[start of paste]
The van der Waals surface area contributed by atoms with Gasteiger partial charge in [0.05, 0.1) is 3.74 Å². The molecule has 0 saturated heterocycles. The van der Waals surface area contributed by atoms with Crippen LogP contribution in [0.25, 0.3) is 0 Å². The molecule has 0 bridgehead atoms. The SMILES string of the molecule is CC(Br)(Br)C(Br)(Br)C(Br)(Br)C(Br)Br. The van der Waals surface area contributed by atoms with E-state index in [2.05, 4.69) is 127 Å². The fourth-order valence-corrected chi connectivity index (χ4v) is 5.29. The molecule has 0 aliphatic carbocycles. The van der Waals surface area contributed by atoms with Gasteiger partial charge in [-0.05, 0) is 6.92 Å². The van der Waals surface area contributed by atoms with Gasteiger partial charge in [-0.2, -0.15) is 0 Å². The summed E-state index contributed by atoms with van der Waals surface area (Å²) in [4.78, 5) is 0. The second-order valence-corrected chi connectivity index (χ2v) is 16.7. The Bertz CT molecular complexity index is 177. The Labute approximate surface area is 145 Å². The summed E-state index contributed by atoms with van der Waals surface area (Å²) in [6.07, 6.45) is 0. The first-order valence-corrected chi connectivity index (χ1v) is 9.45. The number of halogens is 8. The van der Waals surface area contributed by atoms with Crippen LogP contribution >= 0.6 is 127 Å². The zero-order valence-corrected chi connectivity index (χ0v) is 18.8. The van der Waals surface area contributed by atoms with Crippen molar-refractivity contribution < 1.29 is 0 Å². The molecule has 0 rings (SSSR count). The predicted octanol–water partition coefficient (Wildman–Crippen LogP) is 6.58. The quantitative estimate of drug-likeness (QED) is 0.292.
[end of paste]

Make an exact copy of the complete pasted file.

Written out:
The van der Waals surface area contributed by atoms with Gasteiger partial charge in [0.05, 0.1) is 3.74 Å². The molecule has 0 saturated heterocycles. The van der Waals surface area contributed by atoms with Crippen LogP contribution in [0.25, 0.3) is 0 Å². The molecule has 0 bridgehead atoms. The SMILES string of the molecule is CC(Br)(Br)C(Br)(Br)C(Br)(Br)C(Br)Br. The van der Waals surface area contributed by atoms with E-state index in [2.05, 4.69) is 127 Å². The fourth-order valence-corrected chi connectivity index (χ4v) is 5.29. The molecule has 0 aliphatic carbocycles. The van der Waals surface area contributed by atoms with Gasteiger partial charge in [-0.05, 0) is 6.92 Å². The van der Waals surface area contributed by atoms with Gasteiger partial charge in [-0.2, -0.15) is 0 Å². The summed E-state index contributed by atoms with van der Waals surface area (Å²) in [4.78, 5) is 0. The second-order valence-corrected chi connectivity index (χ2v) is 16.7. The Bertz CT molecular complexity index is 177. The Labute approximate surface area is 145 Å². The summed E-state index contributed by atoms with van der Waals surface area (Å²) in [6.07, 6.45) is 0. The first-order valence-corrected chi connectivity index (χ1v) is 9.45. The number of halogens is 8. The van der Waals surface area contributed by atoms with Crippen LogP contribution >= 0.6 is 127 Å². The zero-order valence-corrected chi connectivity index (χ0v) is 18.8. The van der Waals surface area contributed by atoms with Crippen molar-refractivity contribution < 1.29 is 0 Å². The molecule has 0 rings (SSSR count). The predicted octanol–water partition coefficient (Wildman–Crippen LogP) is 6.58. The quantitative estimate of drug-likeness (QED) is 0.292.